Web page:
Racial Division, Troops’ Role in Protests Has Hurt Minority Recruiting, Air Force Says
Black interest in military service plummeted after the George Floyd protests. Can the Pentagon undo the damage?
Years of racial tension, and the use of National Guard troops last June after the death of George Floyd, have hurt the military’s ability to recruit minorities, the head of Air Force recruiting said Wednesday.
That drop is part of a worrisome long-term trend that the military is fighting against: that fewer recruitment-age youth show an interest to serve.
According to the Defense Department’s latest twice-a-year Futures Survey, released in August, the share of eligible youth who reported they have an interest in military service has dropped about two percent overall in the last couple of years, said Maj. Gen. Ed Thomas, commander of the Air Force Recruiting Service.
Most concerning, Thomas said, was that “the biggest drop in propensity to serve is from Black males, Hispanic males, and females.”
The percentage of Black respondents who reported an interest in military service dropped from 20 percent in summer 2019 to 11 percent in summer 2020, according to the data. By fall 2020, the percentage of Black respondents interested in military service had dropped to 8 percent.
The percentage of Hispanics reporting an interest in military service dropped from 18 percent to 14 percent over the same time. Interest from recruitment-eligible whites remained steady, from 8 percent in summer 2019 to 9 percent in summer 2020.
“The last couple of years has done damage, there’s no doubt,” Thomas said. “The data shows us that the racial division in our nation has done damage to our recruiting efforts.”
Last June, after Floyd was killed by a Minneapolis police officer, then-president Donald Trump pitted the military against those protesting his death. He urged governors across the nation to bring out the National Guard and “dominate the streets”; he warned if those governors didn’t deploy Guardsmen, he’d do it himself and “quickly solve the problem for them.”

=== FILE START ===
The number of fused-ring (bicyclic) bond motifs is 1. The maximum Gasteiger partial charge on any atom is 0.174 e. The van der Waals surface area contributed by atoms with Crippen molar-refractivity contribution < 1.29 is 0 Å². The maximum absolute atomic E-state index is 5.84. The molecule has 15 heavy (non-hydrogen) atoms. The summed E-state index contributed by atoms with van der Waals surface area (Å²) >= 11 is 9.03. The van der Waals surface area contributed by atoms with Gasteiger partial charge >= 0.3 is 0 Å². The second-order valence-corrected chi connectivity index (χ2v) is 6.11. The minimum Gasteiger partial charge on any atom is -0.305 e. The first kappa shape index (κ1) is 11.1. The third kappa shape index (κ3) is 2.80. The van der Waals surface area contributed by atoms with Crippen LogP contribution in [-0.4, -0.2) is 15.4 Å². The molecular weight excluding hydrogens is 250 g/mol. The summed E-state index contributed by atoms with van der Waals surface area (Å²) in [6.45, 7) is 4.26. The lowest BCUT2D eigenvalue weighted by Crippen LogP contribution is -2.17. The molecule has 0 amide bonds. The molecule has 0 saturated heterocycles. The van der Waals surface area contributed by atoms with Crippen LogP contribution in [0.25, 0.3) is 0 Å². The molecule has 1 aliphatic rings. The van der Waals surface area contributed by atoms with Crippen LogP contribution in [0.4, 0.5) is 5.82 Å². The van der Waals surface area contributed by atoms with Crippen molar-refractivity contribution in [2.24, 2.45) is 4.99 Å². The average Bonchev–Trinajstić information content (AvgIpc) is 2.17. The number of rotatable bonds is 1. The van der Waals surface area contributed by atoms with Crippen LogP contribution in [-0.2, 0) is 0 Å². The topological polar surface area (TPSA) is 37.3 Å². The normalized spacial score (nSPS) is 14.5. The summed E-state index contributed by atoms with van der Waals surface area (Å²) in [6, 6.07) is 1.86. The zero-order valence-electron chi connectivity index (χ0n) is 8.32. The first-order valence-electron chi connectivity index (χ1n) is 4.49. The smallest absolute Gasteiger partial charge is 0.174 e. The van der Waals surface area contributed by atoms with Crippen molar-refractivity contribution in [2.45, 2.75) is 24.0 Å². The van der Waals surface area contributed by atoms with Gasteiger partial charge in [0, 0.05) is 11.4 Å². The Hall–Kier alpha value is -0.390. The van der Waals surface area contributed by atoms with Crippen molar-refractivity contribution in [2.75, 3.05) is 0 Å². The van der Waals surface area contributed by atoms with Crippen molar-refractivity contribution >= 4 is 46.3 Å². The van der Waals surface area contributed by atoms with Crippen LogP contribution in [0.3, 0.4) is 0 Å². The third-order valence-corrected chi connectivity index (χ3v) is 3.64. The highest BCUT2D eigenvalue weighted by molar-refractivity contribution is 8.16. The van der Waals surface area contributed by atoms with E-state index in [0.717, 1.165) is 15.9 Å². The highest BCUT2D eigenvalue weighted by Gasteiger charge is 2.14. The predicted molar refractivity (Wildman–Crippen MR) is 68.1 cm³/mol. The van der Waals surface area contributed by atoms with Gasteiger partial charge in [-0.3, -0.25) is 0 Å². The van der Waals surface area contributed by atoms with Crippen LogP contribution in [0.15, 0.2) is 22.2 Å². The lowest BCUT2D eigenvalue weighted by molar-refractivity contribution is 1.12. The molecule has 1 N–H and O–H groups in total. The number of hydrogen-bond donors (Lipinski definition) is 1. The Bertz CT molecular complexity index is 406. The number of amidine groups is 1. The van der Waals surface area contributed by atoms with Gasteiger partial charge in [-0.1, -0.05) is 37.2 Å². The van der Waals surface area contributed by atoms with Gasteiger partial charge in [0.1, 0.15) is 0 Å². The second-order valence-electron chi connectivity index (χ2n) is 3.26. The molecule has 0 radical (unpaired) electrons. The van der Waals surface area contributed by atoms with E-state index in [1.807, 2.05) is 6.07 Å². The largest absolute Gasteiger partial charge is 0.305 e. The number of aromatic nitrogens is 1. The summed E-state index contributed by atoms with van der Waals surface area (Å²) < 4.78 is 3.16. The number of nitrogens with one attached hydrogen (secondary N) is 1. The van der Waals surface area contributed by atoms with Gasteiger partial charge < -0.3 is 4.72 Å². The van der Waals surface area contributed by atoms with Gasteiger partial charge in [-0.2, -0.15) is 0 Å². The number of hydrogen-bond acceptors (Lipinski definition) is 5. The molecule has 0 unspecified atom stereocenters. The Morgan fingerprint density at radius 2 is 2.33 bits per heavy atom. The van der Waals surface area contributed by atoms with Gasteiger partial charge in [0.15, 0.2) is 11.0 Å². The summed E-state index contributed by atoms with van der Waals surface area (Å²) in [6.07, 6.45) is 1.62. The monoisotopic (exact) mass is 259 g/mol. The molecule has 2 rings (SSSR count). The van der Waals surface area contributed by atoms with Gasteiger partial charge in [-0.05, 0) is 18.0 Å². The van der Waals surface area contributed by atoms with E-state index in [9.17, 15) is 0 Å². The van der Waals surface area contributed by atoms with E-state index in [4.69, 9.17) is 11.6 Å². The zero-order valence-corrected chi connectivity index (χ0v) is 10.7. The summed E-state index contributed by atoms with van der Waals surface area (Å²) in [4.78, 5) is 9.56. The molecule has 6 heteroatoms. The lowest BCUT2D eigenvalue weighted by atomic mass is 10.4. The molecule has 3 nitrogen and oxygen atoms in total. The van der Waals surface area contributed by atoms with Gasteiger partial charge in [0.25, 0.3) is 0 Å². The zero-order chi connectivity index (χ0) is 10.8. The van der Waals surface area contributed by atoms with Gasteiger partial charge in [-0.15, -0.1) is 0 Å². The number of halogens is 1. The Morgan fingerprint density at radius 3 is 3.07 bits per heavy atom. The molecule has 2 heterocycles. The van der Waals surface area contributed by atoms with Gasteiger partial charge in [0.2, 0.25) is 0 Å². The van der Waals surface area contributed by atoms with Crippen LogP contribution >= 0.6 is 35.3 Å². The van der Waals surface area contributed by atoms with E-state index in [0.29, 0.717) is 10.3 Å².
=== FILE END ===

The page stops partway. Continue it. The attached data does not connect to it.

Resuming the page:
Some Guardsmen, as well as police forces dressed in military fashion, subsequently used force to disperse peaceful protestors and subdue rioters and looters.
Air Force Chief of Staff Gen. CQ Brown said he wasn’t sure why the numbers had dropped, but that it showed the military needed to reach out not only to recruitment-age youth but also that “we do need to engage with their influencers, whether it’s their aunt or uncle, mom, dad, cousins, grandparents…to show there’s is great opportunity in our Air Force.”
“One of the things I’ve always believed is that young people only aspire to be what they can see,” Brown said.
In the nationwide focus on racial inequality that has followed Floyd’s death, the Air Force and Space Force, which still relies on the Air Force’s recruiting structure, have re-doubled their efforts to not only recruit minorities but also pay increased attention to the career field opportunities that those new service members are exposed to.
Within the Air Force, relatively few women or minorities have operational jobs of the sort that increase the chance of promotion. Of the more than 48,000 service members in pilot roles, only about 3,300 were women, and fewer than 100 were Black women, according to 2020 data.
To counter that, the Air Force has been working with groups such as Women in Aviation and Black Pilots of America to get in touch with interested youth, Thomas said. The still-new Space Force has increased its outreach to university JROTC programs to increase diversity, Space Force Brig. Gen. Shawn Bratton told reporters at the Air Force Association’s Air, Space, and Cyber conference.
The issue has the Pentagon’s attention as well. Last year, then-Defense Secretary Mark Esper directed all the services to make changes to their promotion boards, such as removing photographs to reduce unconscious bias as both enlisted and officers are considered for advancement.
“The tragedy of George Floyd has brought emphasis to our efforts to reach out and do a better job in diversity recruiting than probably ever before,” Thomas said. “So while it has done damage in the short term, I'm optimistic that in the long term, we will end up being better for it. But it's going to only be with a lot of hard work.”